Fewer than one in 10 children with asthma use traditional inhalers correctly, according to researchers at the University of North Carolina at Chapel Hill (UNC). The findings, published in the journal Pediatrics, find that while children have more success with newer inhaler designs, at best only one child in four gets it completely right.

The study looked at 296 North Carolina patients aged 8 to 16 years of age who used four different devices to manage their asthma. The devices included the meter-dose inhaler (commonly called a puffer); the diskus, a dry-powder inhaler delivering Advair; the turbuhaler, a dry-powder inhaler delivering Pulimcort or Symbicort; and the peak-flow meter, which does not deliver a drug but is used to measure lung function to determine if medicine is needed.

Only 8.1% of the children in the study performed all of the metered-dose inhaler steps correctly, Older children were more likely than younger children to get more of the metered-dose inhaler steps correct. With a diskus, 21.9% of the children performed all steps correctly, and 15.6% performed all of the turbuhaler steps correctly. Children using a peak-flow meter did so correctly 23.9% of the time.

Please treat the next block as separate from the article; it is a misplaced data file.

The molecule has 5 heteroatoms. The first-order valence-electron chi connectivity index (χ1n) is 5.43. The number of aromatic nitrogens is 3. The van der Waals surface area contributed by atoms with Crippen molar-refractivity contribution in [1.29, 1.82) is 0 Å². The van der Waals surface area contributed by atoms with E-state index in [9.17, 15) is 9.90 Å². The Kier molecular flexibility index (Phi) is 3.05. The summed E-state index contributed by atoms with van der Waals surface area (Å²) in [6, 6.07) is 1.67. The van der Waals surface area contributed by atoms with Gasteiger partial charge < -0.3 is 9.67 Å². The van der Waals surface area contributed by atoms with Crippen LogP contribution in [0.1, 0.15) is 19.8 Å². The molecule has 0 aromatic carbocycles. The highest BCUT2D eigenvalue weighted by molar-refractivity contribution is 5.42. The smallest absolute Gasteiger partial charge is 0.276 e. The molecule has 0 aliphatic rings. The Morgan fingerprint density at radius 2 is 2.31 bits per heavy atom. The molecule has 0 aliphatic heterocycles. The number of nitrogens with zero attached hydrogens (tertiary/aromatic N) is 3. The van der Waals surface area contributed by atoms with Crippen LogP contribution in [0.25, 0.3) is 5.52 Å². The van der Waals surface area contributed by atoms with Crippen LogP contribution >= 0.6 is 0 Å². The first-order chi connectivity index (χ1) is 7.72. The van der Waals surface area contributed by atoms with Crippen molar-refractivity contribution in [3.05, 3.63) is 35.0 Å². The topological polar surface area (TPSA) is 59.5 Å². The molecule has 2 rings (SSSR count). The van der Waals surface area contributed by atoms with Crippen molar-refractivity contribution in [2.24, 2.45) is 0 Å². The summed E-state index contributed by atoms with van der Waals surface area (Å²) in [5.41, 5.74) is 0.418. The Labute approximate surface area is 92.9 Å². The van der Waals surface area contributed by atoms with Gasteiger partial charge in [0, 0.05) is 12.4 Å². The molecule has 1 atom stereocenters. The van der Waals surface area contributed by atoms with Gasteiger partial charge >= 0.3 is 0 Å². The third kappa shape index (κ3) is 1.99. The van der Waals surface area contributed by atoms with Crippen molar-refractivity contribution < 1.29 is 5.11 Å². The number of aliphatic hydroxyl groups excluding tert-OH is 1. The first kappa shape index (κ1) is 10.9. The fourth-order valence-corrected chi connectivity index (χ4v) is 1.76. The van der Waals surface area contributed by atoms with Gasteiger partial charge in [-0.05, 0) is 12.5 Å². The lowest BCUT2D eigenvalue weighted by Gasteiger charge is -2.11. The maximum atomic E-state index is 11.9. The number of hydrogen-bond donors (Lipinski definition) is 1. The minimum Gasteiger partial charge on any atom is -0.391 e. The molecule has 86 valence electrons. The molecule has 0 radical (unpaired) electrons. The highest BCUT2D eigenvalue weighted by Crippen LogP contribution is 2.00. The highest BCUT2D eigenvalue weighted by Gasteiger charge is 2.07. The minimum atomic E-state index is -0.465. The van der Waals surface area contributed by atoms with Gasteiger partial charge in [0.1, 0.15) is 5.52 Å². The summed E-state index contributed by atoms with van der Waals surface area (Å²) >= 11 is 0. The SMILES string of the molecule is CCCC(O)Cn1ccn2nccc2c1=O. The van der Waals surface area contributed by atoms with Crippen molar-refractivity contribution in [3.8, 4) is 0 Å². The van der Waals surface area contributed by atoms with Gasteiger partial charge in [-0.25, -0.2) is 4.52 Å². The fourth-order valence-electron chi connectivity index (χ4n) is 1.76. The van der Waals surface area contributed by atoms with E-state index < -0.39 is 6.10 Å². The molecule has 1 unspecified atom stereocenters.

The researchers also found that the majority of health care providers who participated in the study (41 providers at five clinics) did not demonstrate or assess children’s use of the four devices during pediatric asthma visits.

“It is crucial that health-care providers not only show a child how to use an inhaler correctly but also have the child demonstrate the device in front of a physician or pharmacist,” said Betsy Sleath, PhD, chair of pharmaceutical outcomes and policy division in the Eshelman School of Pharmacy at UNC. “Pediatric practices are extremely busy places so we need innovative ways to demonstrate and assess device technique among asthmatic children.”

Source: University of North Carolina at Chapel Hill